Personality Psychology : Social Relationships And Childhood Experiences

1916 Words Mar 13th, 2015 8 Pages
Personality psychology aims to describe what the key features of personality are as a means to explain why people exhibit differences in their personality. This can, in turn, be used to examine the relationship between personality and the actions and behaviours of individuals. The focus of this paper is the analysis of Steve’s case based on his behaviour, social relationships and childhood experiences. Four theories are considered in the analysis of Steve’s personality and how it affects the way he forms relationships. Freud’s topographical model is used to describe why Steve’s behaviour is sex driven. Horney’s personality development and anxiety concepts are used to explain Steve’s fixation with sex and to determine the origin of his disturbed interpersonal relationships. Finally, Ainsworth and Bowlby’s attachment theory is used examine how the parent-child relationship influences personality as well as how expectations about relationships are formed based on experiences with parents.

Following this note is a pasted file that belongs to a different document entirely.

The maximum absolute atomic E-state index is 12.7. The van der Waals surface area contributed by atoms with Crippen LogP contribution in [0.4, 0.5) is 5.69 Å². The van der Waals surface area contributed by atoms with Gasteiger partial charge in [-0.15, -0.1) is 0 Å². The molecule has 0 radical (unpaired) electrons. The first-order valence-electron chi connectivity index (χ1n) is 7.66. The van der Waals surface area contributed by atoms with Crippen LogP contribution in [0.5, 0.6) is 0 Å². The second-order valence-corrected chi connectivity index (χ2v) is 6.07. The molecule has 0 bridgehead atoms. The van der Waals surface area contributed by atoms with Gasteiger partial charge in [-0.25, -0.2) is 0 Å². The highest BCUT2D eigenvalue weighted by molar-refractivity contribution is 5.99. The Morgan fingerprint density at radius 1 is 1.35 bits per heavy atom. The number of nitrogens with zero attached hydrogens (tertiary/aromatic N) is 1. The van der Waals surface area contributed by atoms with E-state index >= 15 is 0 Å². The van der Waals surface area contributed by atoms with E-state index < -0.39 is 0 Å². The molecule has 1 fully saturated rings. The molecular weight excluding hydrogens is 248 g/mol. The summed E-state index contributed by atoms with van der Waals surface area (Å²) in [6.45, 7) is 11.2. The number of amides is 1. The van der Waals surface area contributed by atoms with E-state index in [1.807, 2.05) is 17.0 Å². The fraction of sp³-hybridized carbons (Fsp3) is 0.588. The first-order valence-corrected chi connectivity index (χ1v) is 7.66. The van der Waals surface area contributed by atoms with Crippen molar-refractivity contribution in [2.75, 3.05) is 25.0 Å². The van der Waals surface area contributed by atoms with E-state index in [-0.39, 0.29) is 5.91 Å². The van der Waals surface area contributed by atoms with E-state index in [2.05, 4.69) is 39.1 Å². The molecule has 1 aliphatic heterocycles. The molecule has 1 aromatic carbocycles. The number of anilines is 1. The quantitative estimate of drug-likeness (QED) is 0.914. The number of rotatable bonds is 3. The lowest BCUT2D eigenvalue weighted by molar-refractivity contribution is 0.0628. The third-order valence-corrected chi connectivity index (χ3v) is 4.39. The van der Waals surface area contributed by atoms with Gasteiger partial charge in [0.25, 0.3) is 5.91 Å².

Topographical model
Freud’s psychoanalytical approach emphasized the unconscious workings of the mind when explaining human behavior. Freud divided personality into three areas: conscious, preconscious, and unconscious. This became the topographical model. He explained that the conscious portion is made up of the thoughts a person is aware of. The preconscious portion is made of accessible and retrievable information, and the unconscious is made up of information that has no immediate…
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